Digital Wedding Photography: Art, Business & Style
After a while of shooting weddings, you will accumulate a boatload of flash units and flash accessories and throughout this chapter I keep harping on having backups (or multiple backups) for all your equipment. But, although I’m not a nag by nature, I can’t help but tell you how dumb you’ll feel if you find yourself at a wedding without a critical piece of equipment! More importantly, you run the risk of ruining a bride’s wedding pictures and finding yourself with a tarnished reputation. Both are something you should want to avoid at all costs! Here are some ideas for developing an organizational plan to keep track of all the equipment and stuff you’ll be carrying.
Develop A Packing Plan
Shortly after starting to shoot weddings, you’ll realize that you don’t need to bring every lens you own to every wedding you shoot. But, after finding out which items you absolutely must have with you on every assignment (including backups), why not get into the habit of always packing your camera bag the exact same way each time? Some photographers I know just stuff their bags and cases with equipment in a willy-nilly way, but I find that this non-system has huge disadvantages. Where did you put that spare camera battery? Did you leave your battery charger plugged into the catering hall wall? Where’s that spare sync cord or radio slave you just know you packed? Every one of my bags and cases is packed exactly the same way each time I pack it. This means that before I close it up (either before I leave my house to go to the wedding or as I pack up to leave the wedding) I can glance at the open case and see if anything is missing.
Numbering And Dating Systems
On every assignment, I carry two Nikon flash units, two Lumedyne flash packs along with two Lumedyne flash heads, and three Dynalite 1000 packs along with four Dynalite flash heads. Every flash unit, every flash pack, and every flash head is numbered. If the unit is black, I put a small square of grey (or white) gaffer tape on it with the item’s number written on the tape with a Sharpie pen; and if the item is a lighter color, I just use the Sharpie to write its number right on the item. That way, when something breaks (and something is always breaking!), I don’t have to go nuts trying to figure out which of the five packs (or the six heads) has to be sent in for repair. On assignment, when a pack or a head stops working, I just note the pack’s (or the head’s) number in my trusty little brain and pull out a spare. Doing this saves time and sanity!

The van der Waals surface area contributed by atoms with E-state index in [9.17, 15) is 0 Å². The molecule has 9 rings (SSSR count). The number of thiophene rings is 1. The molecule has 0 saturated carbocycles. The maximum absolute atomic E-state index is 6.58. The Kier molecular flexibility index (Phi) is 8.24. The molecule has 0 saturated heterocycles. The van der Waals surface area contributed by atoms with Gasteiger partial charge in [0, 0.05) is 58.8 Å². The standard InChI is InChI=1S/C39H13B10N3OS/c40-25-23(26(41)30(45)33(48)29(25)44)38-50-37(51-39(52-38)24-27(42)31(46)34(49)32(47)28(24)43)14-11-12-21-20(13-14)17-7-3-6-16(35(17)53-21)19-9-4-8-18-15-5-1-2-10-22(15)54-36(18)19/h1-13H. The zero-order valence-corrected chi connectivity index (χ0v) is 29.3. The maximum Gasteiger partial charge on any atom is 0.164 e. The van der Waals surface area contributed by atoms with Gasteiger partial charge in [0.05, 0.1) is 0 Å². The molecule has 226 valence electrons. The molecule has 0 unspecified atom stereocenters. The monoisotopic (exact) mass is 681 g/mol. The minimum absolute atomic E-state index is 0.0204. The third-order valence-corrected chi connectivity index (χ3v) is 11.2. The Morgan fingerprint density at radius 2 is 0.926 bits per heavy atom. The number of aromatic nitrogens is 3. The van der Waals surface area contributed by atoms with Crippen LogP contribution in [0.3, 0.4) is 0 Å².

Another numbering idea is to number your camera batteries. Currently, I carry two batteries for each of my cameras and when I pack up at the end of the wedding I change the batteries in each of my two cameras. That way, when I get home and it’s time to charge my batteries, I only have to charge the spent ones.
To take this a step further, all my CF cards are numbered, too. I use my initials followed by a number, then a dash, then the card’s capacity (written in another color ink). I use my cards in consecutive, numbered order because, that way, when I download them, I can do so in the order in which I used them. Since I shoot about 100,000 images per year, doing this really helps me to stay organized.
Here are a few more specific tips about the way I use and organize my memory cards:
1. I’ve settled on 4 GB cards so each card fits onto a DVD with no hassles.
2. I no longer bother to carry cards smaller than 2 GB.
3. For Nikon shooters, Nikon DSLRs allow you to change the file prefix from the predetermined “DCS” to letters of your own choosing. I use SS1 and SS2 for my two different camera bodies. That way, if there are any imaging issues, I can easily trace the image file back to the specific camera that is the culprit.
Steve Sint has spent his professional life seeing the world through a camera lens. Over a 35-year career, he has photographed over one million portraits, numerous national ads and catalogs, over 1000 executive portraits, and more than 4000 weddings. His photographs have appeared in many national magazines and websites, including the covers of Life and Omni. Sint has authored numerous articles for major photographic magazines and four other books on photography. Currently, he shoots over 100 assignments a year and is a professional photography instructor for the Maine Media Workshops.
Where To Buy
Digital Wedding Photography: Art, Business & Style (ISBN 13: 978-1-600595-65-3, 272 pages, $29.95, pixiq, an imprint of Sterling Publishing Co.) is available at Barnes & Noble and wherever fine photographic books are sold and at www.amazon.com and other online retailers.
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